How to Care for Western Red Lilies

care-western-red-lilies-200X200 Lilium philadelphicum, also known as western red or wood lily, is a perennial wildflower that is prized for the 2-inch, brown-freckled, red orange blossoms that grace the plant from June through August. Native to North America, western red lily is especially popular in Saskatchewan, Canada, where it was chosen to appear on their provincial flag. A stunning yet low maintenance plant, western red lily thrives in gardens and home landscapes with moist, cool soil.

Difficulty: Moderately Easy


Things You’ll Need:

  • Garden hose or watering can
  • Organic mulch
  • Water-soluble fertilizer
  • Pruning shears
  1. Provide your western red lilies with 1 inch of supplemental irrigation every two weeks in the absence of rain. Apply the water to the soil around the base of the plant, rather than applying it to the plant itself.

  2. Cover the soil around western red lilies with a 1-inch layer of peat moss, pine straw or similar organic mulching material to help conserve soil moisture during the dry summer months. Add additional organic mulch as needed to maintain a 1-inch layer.

  3. Feed western red lilies with an application of a balanced, water-soluble fertilizer in the early spring, once they have emerged from the soil. Apply a second fertilizer application approximately one month later to ensure that your plants have the nutrients they need to bloom prolifically. Follow the application instructions on the fertilizer package.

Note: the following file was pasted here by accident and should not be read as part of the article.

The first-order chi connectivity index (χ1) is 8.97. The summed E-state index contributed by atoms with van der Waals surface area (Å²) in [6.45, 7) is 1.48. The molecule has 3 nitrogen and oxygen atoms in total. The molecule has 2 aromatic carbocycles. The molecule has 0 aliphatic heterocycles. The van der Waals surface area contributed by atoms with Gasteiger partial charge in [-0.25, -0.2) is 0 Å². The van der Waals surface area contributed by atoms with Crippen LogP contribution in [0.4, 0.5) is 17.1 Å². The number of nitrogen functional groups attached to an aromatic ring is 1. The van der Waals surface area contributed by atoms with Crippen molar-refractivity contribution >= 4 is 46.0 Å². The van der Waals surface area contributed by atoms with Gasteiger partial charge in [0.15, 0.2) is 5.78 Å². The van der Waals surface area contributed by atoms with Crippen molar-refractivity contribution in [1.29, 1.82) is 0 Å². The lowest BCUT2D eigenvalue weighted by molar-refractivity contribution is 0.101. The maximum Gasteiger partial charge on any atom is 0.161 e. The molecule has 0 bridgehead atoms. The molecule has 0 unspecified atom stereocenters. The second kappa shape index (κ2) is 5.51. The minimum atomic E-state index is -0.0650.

4. Prune your western red lilies using a process known as deadheading. Pinch spent lily blossoms off between your fingers or snip them from the plant with a pair of pruning shears. Use sharpened and sterilized pruning shears to avoid spreading disease from plant to plant. Deadheading western red lilies encourages them to focus their energies on producing new blooms.

Tips & Warnings

  • Western red lilies become leggy and stretch toward the sunlight when grown in shady areas. If your lilies are performing poorly in a shaded location, consider transplanting them to a full sun spot that receives a minimum of six hours of direct sunlight per day.

  • Never pick western red lilies that you see growing in the wild. Western red lilies are a protected species in many parts of the United States and Canada.

Leave a Reply

Your email address will not be published. Required fields are marked *

You may use these HTML tags and attributes: <a href="" title=""> <abbr title=""> <acronym title=""> <b> <blockquote cite=""> <cite> <code> <del datetime=""> <em> <i> <q cite=""> <s> <strike> <strong>